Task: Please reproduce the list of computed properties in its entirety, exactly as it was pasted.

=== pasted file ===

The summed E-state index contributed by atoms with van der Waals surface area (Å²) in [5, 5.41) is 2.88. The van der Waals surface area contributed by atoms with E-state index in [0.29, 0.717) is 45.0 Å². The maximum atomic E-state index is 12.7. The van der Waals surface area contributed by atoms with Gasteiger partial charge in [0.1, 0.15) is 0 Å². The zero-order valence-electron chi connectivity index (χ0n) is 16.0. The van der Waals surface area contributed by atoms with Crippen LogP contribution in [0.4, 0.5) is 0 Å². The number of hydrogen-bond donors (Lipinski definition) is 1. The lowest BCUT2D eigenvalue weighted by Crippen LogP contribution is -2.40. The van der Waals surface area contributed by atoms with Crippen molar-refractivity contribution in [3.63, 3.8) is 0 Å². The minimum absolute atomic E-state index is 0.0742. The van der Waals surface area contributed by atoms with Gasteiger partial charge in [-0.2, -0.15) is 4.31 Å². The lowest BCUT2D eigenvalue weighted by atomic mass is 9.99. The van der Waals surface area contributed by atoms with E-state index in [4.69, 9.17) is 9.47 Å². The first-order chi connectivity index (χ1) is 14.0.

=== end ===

The summed E-state index contributed by atoms with van der Waals surface area (Å²) in [5, 5.41) is 2.88. The van der Waals surface area contributed by atoms with E-state index in [0.29, 0.717) is 45.0 Å². The maximum atomic E-state index is 12.7. The van der Waals surface area contributed by atoms with Gasteiger partial charge in [0.1, 0.15) is 0 Å². The zero-order valence-electron chi connectivity index (χ0n) is 16.0. The van der Waals surface area contributed by atoms with Crippen LogP contribution in [0.4, 0.5) is 0 Å². The number of hydrogen-bond donors (Lipinski definition) is 1. The lowest BCUT2D eigenvalue weighted by Crippen LogP contribution is -2.40. The van der Waals surface area contributed by atoms with Crippen molar-refractivity contribution in [3.63, 3.8) is 0 Å². The minimum absolute atomic E-state index is 0.0742. The van der Waals surface area contributed by atoms with Gasteiger partial charge in [-0.2, -0.15) is 4.31 Å². The lowest BCUT2D eigenvalue weighted by atomic mass is 9.99. The van der Waals surface area contributed by atoms with E-state index in [4.69, 9.17) is 9.47 Å². The first-order chi connectivity index (χ1) is 14.0.